Early in the fall semester, I visited Catalina island for my birthday in late September. Having been to Anacapa, Santa Rosa, and Santa Cruz with respective school trips, I wasn’t sure what to expect from an island with so much tourism and public recognition. I only knew of the protected beaches, isolation, and wildlife of my research experiences. I must say, what I encountered was nothing could have prepared for.
I found myself thinking about the history of Santa Rosa and Santa Cruz, the one I’ve spent so much time researching in anthropology and ESRM. I thought about the markets and the daily lives of individuals who resided on the islands, building an economy in their lifestyles out there across the water. This is the modern example of such lifestyles. High end boutiques, hotels and restaurants blanket the space only walking distance from the beachfront, which is narrow, crowded, and overpopulated. Conversations of $1000 hotel rooms are overheard at every table, and I can’t help but wonder if the baristas in the coffee shops sleep in tents, small apartments, island homes, or homes on the mainland. It’s all a very interesting phenomenon and it all happens day after day.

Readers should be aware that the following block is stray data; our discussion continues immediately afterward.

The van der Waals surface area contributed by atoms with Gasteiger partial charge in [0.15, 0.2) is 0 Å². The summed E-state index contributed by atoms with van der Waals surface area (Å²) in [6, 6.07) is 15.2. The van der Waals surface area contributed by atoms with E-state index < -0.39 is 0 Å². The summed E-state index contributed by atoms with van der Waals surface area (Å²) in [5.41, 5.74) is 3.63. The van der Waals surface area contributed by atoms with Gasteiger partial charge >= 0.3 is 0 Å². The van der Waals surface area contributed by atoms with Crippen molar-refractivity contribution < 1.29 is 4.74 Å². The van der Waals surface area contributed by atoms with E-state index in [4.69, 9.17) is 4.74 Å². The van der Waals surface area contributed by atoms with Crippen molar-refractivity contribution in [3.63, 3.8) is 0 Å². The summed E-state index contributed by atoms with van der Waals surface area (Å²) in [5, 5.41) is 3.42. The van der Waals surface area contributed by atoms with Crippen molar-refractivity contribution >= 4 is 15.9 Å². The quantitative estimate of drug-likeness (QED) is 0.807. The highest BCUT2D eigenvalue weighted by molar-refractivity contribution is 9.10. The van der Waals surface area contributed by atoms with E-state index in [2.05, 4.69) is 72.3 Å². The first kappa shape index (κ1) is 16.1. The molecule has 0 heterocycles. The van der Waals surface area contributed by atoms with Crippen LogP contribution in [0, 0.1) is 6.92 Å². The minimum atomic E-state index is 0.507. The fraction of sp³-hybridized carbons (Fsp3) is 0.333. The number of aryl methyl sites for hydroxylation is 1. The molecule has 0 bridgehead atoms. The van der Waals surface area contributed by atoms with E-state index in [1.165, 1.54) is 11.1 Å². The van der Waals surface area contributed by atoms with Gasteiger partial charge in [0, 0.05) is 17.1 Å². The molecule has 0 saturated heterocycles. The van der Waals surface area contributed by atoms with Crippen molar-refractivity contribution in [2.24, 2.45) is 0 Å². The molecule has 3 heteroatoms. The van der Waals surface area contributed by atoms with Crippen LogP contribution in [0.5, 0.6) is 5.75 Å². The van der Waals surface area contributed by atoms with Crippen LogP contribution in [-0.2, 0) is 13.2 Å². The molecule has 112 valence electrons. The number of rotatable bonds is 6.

I was only there a few hours, having taken the trip out from several hours south of here at Newport Beach. I had about enough time to gawk at the tourists, have a meal, and walk past the overpopulated beach to a rocky cliff just past a road where buses, trucks and golf courts zoom to and fro. I tried to snorkel without swim shoes, and couldn’t muster up the strength to get past the pain of the rocks under my feet.
I was ill prepared for Catalina, and found myself missing the beaches of Santa Rosa, wishing I’d learn to snorkel before my earlier visits, when I had a bit of free time to enjoy the crystal blue water. Maybe I’ll get rich one day and return to this island for a longer trip, try to find some more reclusive spots to enjoy… but for poor little 20-something Lauren, the glamour was sort of lost on me. Still, I enjoyed the blue water and blue skies, and I’m always happy on a long boat ride.